1. Clothes dryer.

Clothes dryer

If an outdoor area is available, make a clothesline and dry clothes outside. You can also use an indoor clothes rack – place it in your bedroom or bathroom near a window. If you must continue to use the dryer, use it less to once a week, rather than having to dry clothes slightly every two days.

2. Dishwasher.


Make sure the equipment is washed really a lot. If you have time to wash the dishes by hand using a water-saving method, that’s even better.

3. Oven.


Heating an electric oven needs a lot of energy. Plan to bake one day of the week, while the oven is hot, and don’t preheat the oven every few days to do various roasts.

4. Vacuum cleaner.

Vacuum cleaner

Sweep the floor whenever you can instead of using a vacuum cleaner. Carpets can also be swept between vacuuming activities to get rid of larger dirt.

2. Unplug all plugs:

Electronic devices and household appliances continuously consume energy when connected to the mains, even when they are “turned off”. Get into the habit of unplugging all unused plugs, especially computers, TVs, and sound equipment, which consumes the most energy.

Unplug all plugs

1. Don’t forget small household appliances such as coffee makers, hairdryers, and cell phone chargers.
2. Determine if it is absolutely necessary to always turn on air fresheners and night lights.

3. Replace old household appliances with newer models: Old household appliances are not always designed for energy savings. If you have an old-fashioned refrigerator, dishwasher, oven, or tumble dryer, you may have wasted a lot of energy (and spent more money) than you really need to do housework. Find out new models of household appliances that are more energy-efficient.

3. Handle Heating and Cooling Efficiently

1. Turn off the air conditioner:

air conditioner

Saving energy sometimes requires small sacrifices and getting used to the summer heat is one of them. Leaving the air conditioner on all the time is a big action to use up a lot of energy and make your electricity bill swell.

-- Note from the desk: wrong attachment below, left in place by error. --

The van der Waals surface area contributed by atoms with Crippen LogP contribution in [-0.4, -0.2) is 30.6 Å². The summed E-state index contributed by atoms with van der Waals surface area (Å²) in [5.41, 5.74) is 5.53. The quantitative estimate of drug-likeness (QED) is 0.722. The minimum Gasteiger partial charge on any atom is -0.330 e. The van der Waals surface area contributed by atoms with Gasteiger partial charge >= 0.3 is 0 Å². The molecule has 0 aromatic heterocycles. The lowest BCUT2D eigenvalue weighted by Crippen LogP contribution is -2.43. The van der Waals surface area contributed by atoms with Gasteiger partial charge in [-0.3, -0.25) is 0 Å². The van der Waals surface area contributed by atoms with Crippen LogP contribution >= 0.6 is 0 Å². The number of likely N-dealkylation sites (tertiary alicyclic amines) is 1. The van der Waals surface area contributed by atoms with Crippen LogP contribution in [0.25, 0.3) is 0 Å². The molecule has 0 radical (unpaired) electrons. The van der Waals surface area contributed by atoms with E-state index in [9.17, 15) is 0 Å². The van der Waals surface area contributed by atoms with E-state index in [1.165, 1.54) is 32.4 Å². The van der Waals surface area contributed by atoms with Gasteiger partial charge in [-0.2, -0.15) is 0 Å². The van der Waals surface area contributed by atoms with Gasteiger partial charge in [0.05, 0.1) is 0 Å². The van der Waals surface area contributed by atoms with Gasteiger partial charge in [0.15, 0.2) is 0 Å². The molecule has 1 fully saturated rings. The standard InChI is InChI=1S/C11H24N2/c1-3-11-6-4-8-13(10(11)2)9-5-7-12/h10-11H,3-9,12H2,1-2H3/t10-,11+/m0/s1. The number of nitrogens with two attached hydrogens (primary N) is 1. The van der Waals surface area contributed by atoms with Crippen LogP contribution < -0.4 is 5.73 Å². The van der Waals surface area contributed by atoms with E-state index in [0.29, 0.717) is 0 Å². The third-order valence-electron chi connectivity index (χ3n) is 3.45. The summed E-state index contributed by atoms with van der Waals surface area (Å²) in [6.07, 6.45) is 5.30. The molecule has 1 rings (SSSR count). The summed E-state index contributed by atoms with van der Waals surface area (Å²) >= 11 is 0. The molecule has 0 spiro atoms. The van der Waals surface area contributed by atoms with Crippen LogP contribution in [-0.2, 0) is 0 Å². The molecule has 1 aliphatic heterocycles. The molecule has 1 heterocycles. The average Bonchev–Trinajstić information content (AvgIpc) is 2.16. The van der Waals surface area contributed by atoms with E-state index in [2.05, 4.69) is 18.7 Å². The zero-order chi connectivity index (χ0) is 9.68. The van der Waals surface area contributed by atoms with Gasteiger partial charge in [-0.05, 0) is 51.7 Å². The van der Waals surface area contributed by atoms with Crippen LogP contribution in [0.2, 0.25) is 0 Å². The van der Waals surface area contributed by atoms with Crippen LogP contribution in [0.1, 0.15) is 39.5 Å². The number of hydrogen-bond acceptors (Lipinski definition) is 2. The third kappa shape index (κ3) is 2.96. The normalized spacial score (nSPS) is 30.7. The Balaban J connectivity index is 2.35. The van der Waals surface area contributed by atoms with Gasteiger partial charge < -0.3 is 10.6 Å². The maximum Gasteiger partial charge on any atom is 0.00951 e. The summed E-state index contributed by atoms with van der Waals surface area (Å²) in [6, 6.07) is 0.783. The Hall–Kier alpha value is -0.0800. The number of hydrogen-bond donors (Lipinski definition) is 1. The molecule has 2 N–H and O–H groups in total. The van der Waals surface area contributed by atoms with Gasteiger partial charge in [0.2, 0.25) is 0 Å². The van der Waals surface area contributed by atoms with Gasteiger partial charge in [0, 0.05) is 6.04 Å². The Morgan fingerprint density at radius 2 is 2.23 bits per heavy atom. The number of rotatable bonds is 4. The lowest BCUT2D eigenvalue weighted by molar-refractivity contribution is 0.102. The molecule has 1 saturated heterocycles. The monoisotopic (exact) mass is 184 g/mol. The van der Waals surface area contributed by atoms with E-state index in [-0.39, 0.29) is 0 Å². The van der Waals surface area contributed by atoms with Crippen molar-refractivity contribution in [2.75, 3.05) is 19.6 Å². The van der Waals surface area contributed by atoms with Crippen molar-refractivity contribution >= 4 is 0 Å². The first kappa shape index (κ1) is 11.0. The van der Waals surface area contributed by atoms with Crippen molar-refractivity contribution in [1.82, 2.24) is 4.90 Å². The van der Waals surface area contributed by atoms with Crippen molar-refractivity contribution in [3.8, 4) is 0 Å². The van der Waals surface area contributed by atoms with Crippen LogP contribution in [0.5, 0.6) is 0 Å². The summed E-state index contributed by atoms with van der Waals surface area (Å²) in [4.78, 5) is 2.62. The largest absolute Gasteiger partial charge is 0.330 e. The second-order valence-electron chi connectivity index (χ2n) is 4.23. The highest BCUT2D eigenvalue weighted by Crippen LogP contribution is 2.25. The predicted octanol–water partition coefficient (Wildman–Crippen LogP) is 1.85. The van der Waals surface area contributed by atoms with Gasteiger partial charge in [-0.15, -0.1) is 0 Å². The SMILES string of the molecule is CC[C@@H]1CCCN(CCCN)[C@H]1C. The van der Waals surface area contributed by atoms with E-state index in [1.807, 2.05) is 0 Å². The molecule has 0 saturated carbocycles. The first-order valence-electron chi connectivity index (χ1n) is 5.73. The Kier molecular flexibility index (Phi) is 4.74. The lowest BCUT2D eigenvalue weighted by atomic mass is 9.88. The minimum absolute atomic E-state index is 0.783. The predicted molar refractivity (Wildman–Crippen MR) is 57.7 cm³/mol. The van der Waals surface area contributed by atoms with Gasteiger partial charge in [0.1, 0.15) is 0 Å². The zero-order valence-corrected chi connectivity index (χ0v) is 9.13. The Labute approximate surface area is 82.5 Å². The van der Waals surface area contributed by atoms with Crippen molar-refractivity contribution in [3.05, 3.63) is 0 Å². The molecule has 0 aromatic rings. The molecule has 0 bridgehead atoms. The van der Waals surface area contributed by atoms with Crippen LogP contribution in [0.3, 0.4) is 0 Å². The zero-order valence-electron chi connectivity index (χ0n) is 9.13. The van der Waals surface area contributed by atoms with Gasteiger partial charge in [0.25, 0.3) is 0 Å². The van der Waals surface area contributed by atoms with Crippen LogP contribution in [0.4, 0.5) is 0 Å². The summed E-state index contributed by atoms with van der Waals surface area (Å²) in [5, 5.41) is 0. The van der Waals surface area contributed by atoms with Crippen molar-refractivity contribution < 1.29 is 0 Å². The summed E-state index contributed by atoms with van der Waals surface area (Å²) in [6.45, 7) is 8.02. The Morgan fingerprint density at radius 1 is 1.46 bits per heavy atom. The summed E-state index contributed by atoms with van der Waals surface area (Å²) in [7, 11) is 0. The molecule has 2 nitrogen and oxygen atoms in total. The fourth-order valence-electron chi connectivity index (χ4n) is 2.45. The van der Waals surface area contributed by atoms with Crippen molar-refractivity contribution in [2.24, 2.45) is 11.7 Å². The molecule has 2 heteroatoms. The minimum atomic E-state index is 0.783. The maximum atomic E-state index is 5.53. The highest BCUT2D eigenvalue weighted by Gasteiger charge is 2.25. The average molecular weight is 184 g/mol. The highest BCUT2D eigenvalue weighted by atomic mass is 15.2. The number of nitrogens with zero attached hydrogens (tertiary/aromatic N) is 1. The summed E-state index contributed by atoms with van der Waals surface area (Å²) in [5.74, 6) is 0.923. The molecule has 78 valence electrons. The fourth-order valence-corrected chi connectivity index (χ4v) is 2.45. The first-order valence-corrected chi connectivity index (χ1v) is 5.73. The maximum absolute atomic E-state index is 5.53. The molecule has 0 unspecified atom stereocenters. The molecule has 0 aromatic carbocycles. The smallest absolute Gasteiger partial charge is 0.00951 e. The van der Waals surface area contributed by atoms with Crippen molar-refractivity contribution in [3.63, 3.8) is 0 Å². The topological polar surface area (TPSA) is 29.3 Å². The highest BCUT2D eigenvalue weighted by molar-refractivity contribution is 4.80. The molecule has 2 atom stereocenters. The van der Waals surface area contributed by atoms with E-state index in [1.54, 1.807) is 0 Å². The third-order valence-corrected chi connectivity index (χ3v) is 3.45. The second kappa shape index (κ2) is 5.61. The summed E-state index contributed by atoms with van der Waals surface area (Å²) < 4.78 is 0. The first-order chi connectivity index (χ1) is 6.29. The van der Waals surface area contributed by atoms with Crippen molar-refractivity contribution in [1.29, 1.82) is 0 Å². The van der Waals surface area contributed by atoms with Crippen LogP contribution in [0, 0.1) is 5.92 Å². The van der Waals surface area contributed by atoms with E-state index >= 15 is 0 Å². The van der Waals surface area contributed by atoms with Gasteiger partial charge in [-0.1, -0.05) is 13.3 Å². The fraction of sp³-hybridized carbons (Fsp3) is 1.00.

1. Turn off the air conditioner when you are not at home. There’s no reason your home has to stay cool when you’re at the office.
2. Use the air conditioner only for one or two rooms where you spend a lot of time there. Close the door to a room equipped with a cooler to keep cool air inside.
3. Cool down in other ways. Take a cool shower on a hot day, go for a swim, or spend time in the shade of a tree. Try to limit the use of air conditioning to a few hours a day.

2. Set the house a few degrees cooler in the winter: Heating a house is a huge waste of energy. A possible way to reduce the amount of energy you expend is to lower the thermostat a few degrees in winter. Keep yourself warm by wearing several layers of clothing and using blankets.

3. Perform temperature isolation at home: Keeping the air cool or warm, depending on the season, is an important way to conserve energy. If windows are left open, the air conditioner or fireplace will have to work hard to keep things at a constant temperature.

1. Hire a contractor to study your home and determine what insulation is best to apply to the ground onion room, foundation, attic, and other areas.
2. Use caulk and adhesive to patch cracks in doors and windows. Use plastic coatings on windows during winter to keep windy air from entering the house.

4. Use a little hot water: Use a little hot water. Taking short showers in colder water can reduce the amount of water your water heater needs to heat it regularly. Washing clothes on a cold setting is another way to avoid using too much hot water.